His kingdom threatened the eastern portions of the Outremer, but the western part was safe as the Fatimids were rivals of the Sunni Zengids, being Shias themselves. Since his worst rival – Damascus had been dealt with, Nur ad-Din set his eyes on Egypt, for he wished to envelop the Crusader states from both sides in a fatal pincer move. So when in 1163 CE, the deposed Shawar sought out Nur ad-Din’s help for reinstating him as the vizier in Egypt, the latter, despite some initial hesitation, was only too happy to oblige. Moreover, Shawar had promised to pay for all the expenditures of the campaign and to offer one-third of the state revenue to the Zengids as an annual tribute.
There was also another, more desperate reason behind Nur ad-Din’s decision to invade Egypt, one that is mostly ignored (as pointed out by historian A. R. Azzam): the survival of Islam depended on it. Hejaz, the heartland of Islam, which hosts the Islamic holy cities of Mecca and Medina, depended heavily on Egypt for trade and support through the Red Sea. If Egypt were to fall to the Crusaders, Hejaz would be vulnerable to a Crusader invasion, which if successful would have brought an end to Islam itself.
The Crusader King of Jerusalem, Amalric I (r. 1163-1174 CE) also realized the imminent threat of a Zengid invasion of Egypt, he made multiple attempts to take over the Kingdom of the Nile between 1163 CE and 1169 CE. Amalric was a strong-willed military leader and an able king; although he stammered in his speech, his vision was crystal clear: he realized that the only hope for the Crusaders to maintain their existence was the wealth of Egypt, which would be able to finance military expeditions against the Zengids and other Muslim forces in the area. His desperation has been confirmed by multiple historians who point out that the Crusaders were constantly requesting financial aid from Europe (one can imagine that many of these requests must have been ignored considering the internal unrest in Europe itself), hence money was indeed imperative not only for their further expansion but also for their mere survival.
Unfortunately for him, Nur ad-Din felt the same way and was not going to let him take this ultimate price (ironically he would not technically be taking it for himself either). The outcome of the holy war hung in the balance on either side: neither Jihad nor Crusade could emerge victorious if the other received the backing of the lucrative trade and fertility of Egypt – war was inevitable.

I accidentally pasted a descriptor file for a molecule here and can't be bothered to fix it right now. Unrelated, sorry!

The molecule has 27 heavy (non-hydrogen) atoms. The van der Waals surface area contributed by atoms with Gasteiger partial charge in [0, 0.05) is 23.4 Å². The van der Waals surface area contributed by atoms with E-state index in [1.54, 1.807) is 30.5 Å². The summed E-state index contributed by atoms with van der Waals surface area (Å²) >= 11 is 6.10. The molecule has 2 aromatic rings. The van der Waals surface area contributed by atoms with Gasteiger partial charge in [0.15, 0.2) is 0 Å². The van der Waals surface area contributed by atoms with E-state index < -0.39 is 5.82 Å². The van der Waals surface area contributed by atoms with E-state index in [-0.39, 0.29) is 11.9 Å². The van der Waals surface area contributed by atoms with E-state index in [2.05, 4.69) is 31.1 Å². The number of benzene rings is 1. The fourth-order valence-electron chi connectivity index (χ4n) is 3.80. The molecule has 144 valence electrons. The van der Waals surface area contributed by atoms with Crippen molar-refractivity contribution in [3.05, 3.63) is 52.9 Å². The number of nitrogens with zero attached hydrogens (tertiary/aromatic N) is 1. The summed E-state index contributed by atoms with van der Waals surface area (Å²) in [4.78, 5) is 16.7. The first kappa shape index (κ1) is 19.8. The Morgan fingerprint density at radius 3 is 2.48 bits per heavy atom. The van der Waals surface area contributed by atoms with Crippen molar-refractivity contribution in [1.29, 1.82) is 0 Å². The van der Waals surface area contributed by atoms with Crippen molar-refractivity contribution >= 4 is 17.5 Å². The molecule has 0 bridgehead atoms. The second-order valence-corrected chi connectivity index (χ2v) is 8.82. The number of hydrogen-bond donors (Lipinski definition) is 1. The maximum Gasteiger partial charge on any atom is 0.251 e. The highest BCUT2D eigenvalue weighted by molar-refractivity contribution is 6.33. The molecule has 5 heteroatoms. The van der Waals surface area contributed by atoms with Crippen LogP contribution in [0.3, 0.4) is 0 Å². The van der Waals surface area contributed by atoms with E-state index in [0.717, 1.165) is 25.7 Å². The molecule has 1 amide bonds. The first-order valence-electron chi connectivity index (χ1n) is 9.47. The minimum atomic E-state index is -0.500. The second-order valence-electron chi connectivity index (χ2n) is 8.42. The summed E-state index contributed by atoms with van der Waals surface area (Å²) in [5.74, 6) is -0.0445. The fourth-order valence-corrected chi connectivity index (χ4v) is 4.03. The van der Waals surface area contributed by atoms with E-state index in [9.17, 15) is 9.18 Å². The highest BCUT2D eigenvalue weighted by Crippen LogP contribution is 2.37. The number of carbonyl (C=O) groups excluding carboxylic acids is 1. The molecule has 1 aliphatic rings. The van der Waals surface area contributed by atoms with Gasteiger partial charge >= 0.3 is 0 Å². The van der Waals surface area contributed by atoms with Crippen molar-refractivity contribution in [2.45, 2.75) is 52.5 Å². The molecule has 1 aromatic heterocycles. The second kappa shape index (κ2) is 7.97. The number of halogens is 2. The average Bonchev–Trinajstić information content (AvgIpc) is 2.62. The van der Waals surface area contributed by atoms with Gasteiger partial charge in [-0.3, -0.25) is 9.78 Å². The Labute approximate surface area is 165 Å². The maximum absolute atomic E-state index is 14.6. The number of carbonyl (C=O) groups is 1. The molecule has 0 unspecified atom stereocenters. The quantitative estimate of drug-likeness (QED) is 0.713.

The First Crusader Invasion & Nur ad-Din’s Intervention
In 1163 CE, a quarrel ensued between the new vizier Dirgham and Amalric regarding the annual tribute that the Fatimids had been paying to the kingdom, and this provoked an invasion by the latter in 1163 CE. After suffering a defeat at the hand of the Franks, Dirgham, in his hour of desperation, ordered dams to be destroyed and flooded his realm to check Amalric’s advance, who retreated back to Palestine.
Nur ad-Din had now made up his mind; he sent his best general on the mission – a Kurd named Asad ad Din Shirkuh – who had loyally and ably served his father and himself and whose skills on the battlefield were beyond any doubt the best among the Zengids. Shirkuh was the uncle of Saladin; most historians debate whether or not the latter was with him on this first expedition, but considering the major role he played in the subsequent forays, it is safe to assume that he was a part of the first one as well. This itself is proof of Saladin’s expertise, the 26-year-old subordinate had been well-trained in warfare by his uncle and apparently was trusted by him, more than his own sons as he had picked him over them.
Dirgham tried in vain to gain the support of the locals against Shirkuh’s forces, which were advancing fast, and he even stood outside the caliph’s palace for his blessings but got neither. In the end, the victors were minutes away from entering Cairo, he had been deserted by his guard forces, so he tried to escape but was thrown off his horse. The fickle-minded people of Cairo, who had once supported him against Shawar, cut off his head and presented it to his rivals. Hence Shirkuh’s arrival in Cairo, with only a few handpicked men, was enough for Shawar to be made the vizier.
In 1164 CE, Shawar was back in his office but he was to act as a vassal for the Zengids, and he was not ready to fulfill the promises he had made to his allies. Shawar cleverly excluded the Syrians from the walled city of Cairo, he then tried to pay off Shirkuh and Saladin so that they would leave, but the two would not budge unless ordered by their Sultan. Sensing Shawar’s treachery, Shirkuh occupied the fortified city of Bilbeys. Shawar betrayed his allies and asked Amalric for help. This decision not only tarnished his reputation in the annals of history but also led to his much-celebrated death – in the words of historian David Nicolle, “history has not been kind to Shawar” (44).